Feminae: Medieval Women and Gender Index

  • Title: Case of Impotence
  • Creator:
  • Description:

    This illumination and its related text appear in a deluxe version of the Decretum Gratiani, a manuscript of canon law. The text first circulated around 1140, and became part of the compiled canon law used by the Catholic Church until the twentieth century. The author, Gratian, originally entitled the manuscript Concordia discordantium canonum, or the Harmony of Discordant Canons. Gratian's title reflects his desire to parse through and synthesize the conflicting canon law of the era. This particular deluxe edition of Decretum Gratiani was created ca. 1280-1290. The lively decoration of the manuscript indicates a marked taste for narrative. The glosses (small annotations made in the margins of the work) were done by Johannes Teutonicus and updated by Bartholomew of Brescia, an Italian canonist. This manuscript exhibits scribal features that suggest a connection with the Cistercian abbey of Cambron in Hainaut.

    The text of Causa XXXIII concerns a legal case in which a woman seeks a divorce and takes a new lover because her husband is impotent. The husband eventually recovers his virility, but his wife has already married the other man. The previously impotent husband separates the newlywed couple and reinstates his previous marriage with his wife. After this turn of events, he vows celibacy, even though he did not receive the consent of his wife for this change. Gratian addresses the various legal quandaries found in the case, and prescribes how each particular matter should be handled. Gratian does this by frequently citing authorities, both theological writers and the Bible itself.

    The illumination of Causa XXXIII depicts a canon law expert listening to the case. The most striking detail is the nudity of the man bringing suit. In cases such as this, the afflicted man had to prove his potency through examination of his genitals. The man’s palms face outwards in what appears to be embarrassment, and he averts his eyes towards the floor. The two women surrounding the man are likely midwives brought in to examine him, and they pull aside his clothes to display the proof of his impotence to the judge.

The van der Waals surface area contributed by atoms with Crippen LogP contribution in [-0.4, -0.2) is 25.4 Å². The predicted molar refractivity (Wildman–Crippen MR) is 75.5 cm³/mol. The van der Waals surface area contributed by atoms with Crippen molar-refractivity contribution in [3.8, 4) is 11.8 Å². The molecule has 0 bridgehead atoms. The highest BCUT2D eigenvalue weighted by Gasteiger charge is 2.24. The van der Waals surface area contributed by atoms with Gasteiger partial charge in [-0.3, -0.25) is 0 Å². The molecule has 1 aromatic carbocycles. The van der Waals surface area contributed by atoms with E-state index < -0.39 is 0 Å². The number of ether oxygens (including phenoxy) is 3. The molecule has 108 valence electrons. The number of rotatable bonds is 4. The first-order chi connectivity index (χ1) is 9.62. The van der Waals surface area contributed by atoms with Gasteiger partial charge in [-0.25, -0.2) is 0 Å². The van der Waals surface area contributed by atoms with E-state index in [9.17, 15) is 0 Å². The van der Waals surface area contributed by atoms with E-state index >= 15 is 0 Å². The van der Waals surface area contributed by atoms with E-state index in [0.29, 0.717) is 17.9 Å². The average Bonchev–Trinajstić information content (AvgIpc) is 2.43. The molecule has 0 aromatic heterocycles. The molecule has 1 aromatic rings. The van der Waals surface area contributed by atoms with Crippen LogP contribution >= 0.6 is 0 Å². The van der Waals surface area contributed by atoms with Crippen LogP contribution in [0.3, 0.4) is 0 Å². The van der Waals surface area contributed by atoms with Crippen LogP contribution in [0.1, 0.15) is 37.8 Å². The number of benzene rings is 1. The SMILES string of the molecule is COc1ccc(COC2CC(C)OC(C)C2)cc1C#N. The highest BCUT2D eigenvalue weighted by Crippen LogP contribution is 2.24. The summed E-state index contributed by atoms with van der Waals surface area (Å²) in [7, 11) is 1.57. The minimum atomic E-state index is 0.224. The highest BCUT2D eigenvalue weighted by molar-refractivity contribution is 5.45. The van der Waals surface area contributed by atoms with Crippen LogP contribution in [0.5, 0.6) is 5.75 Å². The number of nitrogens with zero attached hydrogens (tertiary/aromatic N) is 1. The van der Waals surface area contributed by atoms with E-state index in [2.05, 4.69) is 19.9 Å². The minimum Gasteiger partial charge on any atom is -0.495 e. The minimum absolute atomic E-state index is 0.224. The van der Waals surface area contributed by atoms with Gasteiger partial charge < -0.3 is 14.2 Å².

In Causa XXXIII, the afflicted man claims that a maleficent hex is the cause of his impotence. Many canon law experts of the twelfth century contended that if a man could not fulfill the marital debt to his wife (to have sex and produce children), the couple could be separated. This was only permitted if the marriage had not yet been consummated. Typically, either the husband or the wife would be examined. The husband's complexion and genitals might be checked by a physician or midwife. A matron was then called to apply warming ointments and watch the couple attempt to have sex. If the wife was being examined, two skilled midwives would determine whether she was still a virgin.

    Causa XXXIII also outlines the rights of women in marriage and annulment. Gratian states that if a wife “denies that her husband knew her, one should give the benefit of the doubt to the husband,” because “the husband is the head of the wife.” Additionally, Causa XXXIII states that a husband may ignore a vow of abstinence made by his wife if he did not give her permission. This, Gratian asserts, is “because of her subordinate condition, in which she obeys her husband in all things....it is just that the lesser serve the greater.”

  • Source: Walters Art Museum
  • Rights: Public domain. Creative Commons Attribution-NonCommercial-ShareAlike 3.0 Unported Access Rights, http://creativecommons.org/licenses/by-nc-sa/3.0/legalcode.
  • Subject (See Also): Canon Law Divorce Gratian, Canonist- Decretum Husbands Impotence Magic Marital Separations Sexuality Wives
  • Geographic Area: Low Countries
  • Century: 13
  • Date: circa 1280- 1290
  • Related Work: Other manuscript illustrations of Canon XXXIII:
    The plaintiff and his wife embrace in bed while two women and two men observe and talk among themselves, Berlin, Staatsbibliothek, Ms. Lat. Fol. 4, fol. 285r.
    The wife embraces her new lover while he tenderly caresses her hair. The spurned husband stands to the side and points at their demonstration of intimacy, Munich, Bayerische Staatsbibliothek, Ms. Clm. 17161, fol. 145v.
  • Current Location: Baltimore, the Walters Art Museum, Ms. W.133, fol. 277r
  • Original Location: Probably Hainaut, Cambron, the Cistercian abbey
  • Artistic Type (Category): Digital images; Manuscript Illumination
  • Artistic Type (Material/Technique): Vellum (parchment); Paint
  • Donor:
  • Height/Width/Length(cm): 42/27.5/
  • Inscription:
  • Related Resources: Gratian. Marriage Canons from The Decretum of Gratian. Translated by John T. Noonan, Jr. Revised 1994. See Canon 33 The Marriage Debt;
    Melnikas, Anthony. The Corpus of the Miniatures in the Manuscripts of Decretum Gratiani. Vol. I. Studi Gratiana, 18. Studia Gratiana, 1975;
    Murray, Jacqueline. "On the Origins and Roles of 'Wise Women' in Causes for Annulment on the Grounds of Male Impotence." Journal of Medieval History 16, 3 (1990): 235-249;
    Rider, Catherine. "'A Defect of the Mind or Body': Impotence and Sexuality in Medieval Theology and Canon Law." In The Ends of the Body: Identity and Community in Medieval Culture. Edited by Suzanne Conklin Akbari and Jill Ross. University of Toronto Press, 2013. Pages 193-210;
    Rider, Catherine. Magic and Impotence in the Middle Ages. Oxford University Press, 2006.